The country’s 16 national parks, which protect more than 25% of its land, are home to 20% of the African continent’s larger mammals so it is little wonder game viewing experiences are one of the best in Africa. It is the place seemingly to see endless herds of wildebeest and zebra trekking across the plains on their annual migration – followed by lion, leopard, cheetah and hyena. It is elephant country, boasting some of the largest populations in the world. Gombe and Mahale National Parks are home to groups of chimpanzees rarely seen in the wild.
A wildlife safari can be enhanced by a wide choice of beach holidays or other various activities. Another option is climbing Mount Kilimanjaro, otherwise known as the ‘Roof of Africa’, which is the tallest freestanding mountain in the world. Tanzania’s Swahili, Zanzibar and Pemba coastlines share beautiful beaches – hundreds of miles of palm-fringed sands overlooking the Indian Ocean.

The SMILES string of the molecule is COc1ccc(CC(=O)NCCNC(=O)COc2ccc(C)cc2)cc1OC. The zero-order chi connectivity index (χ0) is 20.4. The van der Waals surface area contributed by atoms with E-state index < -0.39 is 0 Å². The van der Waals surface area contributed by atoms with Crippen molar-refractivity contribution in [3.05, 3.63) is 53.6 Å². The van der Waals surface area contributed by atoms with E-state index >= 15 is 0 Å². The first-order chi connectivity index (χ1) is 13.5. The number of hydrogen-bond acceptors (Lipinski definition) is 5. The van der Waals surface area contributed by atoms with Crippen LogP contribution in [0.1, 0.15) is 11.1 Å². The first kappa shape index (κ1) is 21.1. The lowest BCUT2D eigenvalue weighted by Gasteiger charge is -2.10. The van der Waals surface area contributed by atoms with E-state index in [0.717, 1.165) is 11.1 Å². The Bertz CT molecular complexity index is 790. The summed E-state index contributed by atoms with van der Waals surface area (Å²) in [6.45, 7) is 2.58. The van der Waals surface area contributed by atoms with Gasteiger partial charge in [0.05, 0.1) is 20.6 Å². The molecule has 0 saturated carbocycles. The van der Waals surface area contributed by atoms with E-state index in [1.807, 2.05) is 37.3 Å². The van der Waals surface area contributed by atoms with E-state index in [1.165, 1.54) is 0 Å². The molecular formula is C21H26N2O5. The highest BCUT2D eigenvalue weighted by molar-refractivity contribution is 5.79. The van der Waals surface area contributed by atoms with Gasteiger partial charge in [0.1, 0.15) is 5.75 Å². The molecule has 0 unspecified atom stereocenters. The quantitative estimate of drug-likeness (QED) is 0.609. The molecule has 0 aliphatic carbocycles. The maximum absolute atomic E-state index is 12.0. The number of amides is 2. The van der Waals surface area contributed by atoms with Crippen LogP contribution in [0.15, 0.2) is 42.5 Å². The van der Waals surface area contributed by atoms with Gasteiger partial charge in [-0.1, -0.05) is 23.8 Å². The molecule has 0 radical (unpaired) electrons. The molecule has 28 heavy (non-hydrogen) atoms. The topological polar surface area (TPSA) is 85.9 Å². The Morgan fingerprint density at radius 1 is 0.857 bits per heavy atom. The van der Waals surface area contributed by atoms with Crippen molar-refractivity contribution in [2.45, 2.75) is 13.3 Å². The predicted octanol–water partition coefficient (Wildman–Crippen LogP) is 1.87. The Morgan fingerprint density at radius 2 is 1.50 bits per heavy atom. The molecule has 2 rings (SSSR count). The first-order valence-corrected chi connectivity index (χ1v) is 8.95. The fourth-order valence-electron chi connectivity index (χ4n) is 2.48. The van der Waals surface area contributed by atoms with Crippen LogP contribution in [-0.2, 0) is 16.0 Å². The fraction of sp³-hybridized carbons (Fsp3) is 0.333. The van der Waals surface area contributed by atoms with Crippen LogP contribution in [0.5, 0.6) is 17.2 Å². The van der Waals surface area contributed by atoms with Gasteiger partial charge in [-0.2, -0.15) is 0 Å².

The Ngorongoro Conservation
Featuring volcanoes, grasslands, waterfalls and forests, it is home to the nomadic Masai . The centrepiece, and major landmark, of the Conservation Area is the breathtaking Ngorongoro Crater, a natural amphitheatre surrounded by steep walls rising over 600 metres from the crater floor. It is one of the world’s greatest natural spectacles whose magical setting and plentiful wildlife never fail to thrill. The crater is a natural sanctuary for some 30000 animals including the ‘big five’ of buffalo, elephant, leopard, lion and rhino. It is also home to cheetah, hartebeest, hippo, hyena, jackal, reedbuck, serval, warthog, waterbuck, wildebeest, zebra and a great many bird and insect species. In addition to the Masai and their livestock, buffalo, eland and reedbuck may be seen. The Munge River crosses the crater before falling hundreds of metres in a spectacular waterfall. The Ngorongoro Conservation Area Authority was established in 1959, to pioneer this multiple land use in which conservation, tourism and pastoral activities co-exist in carefully managed harmony.
Arusha National Park.